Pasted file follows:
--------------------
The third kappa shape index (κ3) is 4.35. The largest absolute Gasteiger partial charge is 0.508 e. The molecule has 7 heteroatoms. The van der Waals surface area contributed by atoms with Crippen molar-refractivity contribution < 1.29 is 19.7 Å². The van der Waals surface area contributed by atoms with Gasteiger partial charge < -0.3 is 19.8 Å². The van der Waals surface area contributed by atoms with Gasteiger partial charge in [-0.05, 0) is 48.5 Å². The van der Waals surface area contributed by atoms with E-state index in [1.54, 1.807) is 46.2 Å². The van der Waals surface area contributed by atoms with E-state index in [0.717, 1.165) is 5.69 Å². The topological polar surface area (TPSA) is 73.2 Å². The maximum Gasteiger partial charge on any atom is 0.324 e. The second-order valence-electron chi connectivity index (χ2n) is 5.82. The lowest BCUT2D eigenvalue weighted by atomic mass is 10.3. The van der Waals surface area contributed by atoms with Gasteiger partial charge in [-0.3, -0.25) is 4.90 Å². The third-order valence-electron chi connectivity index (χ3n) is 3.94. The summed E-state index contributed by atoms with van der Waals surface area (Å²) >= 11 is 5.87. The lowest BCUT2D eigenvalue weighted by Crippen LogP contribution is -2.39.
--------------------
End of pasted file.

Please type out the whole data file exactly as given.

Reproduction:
The third kappa shape index (κ3) is 4.35. The largest absolute Gasteiger partial charge is 0.508 e. The molecule has 7 heteroatoms. The van der Waals surface area contributed by atoms with Crippen molar-refractivity contribution < 1.29 is 19.7 Å². The van der Waals surface area contributed by atoms with Gasteiger partial charge < -0.3 is 19.8 Å². The van der Waals surface area contributed by atoms with Gasteiger partial charge in [-0.05, 0) is 48.5 Å². The van der Waals surface area contributed by atoms with E-state index in [1.54, 1.807) is 46.2 Å². The van der Waals surface area contributed by atoms with E-state index in [0.717, 1.165) is 5.69 Å². The topological polar surface area (TPSA) is 73.2 Å². The maximum Gasteiger partial charge on any atom is 0.324 e. The second-order valence-electron chi connectivity index (χ2n) is 5.82. The lowest BCUT2D eigenvalue weighted by atomic mass is 10.3. The van der Waals surface area contributed by atoms with Gasteiger partial charge in [-0.3, -0.25) is 4.90 Å². The third-order valence-electron chi connectivity index (χ3n) is 3.94. The summed E-state index contributed by atoms with van der Waals surface area (Å²) >= 11 is 5.87. The lowest BCUT2D eigenvalue weighted by Crippen LogP contribution is -2.39.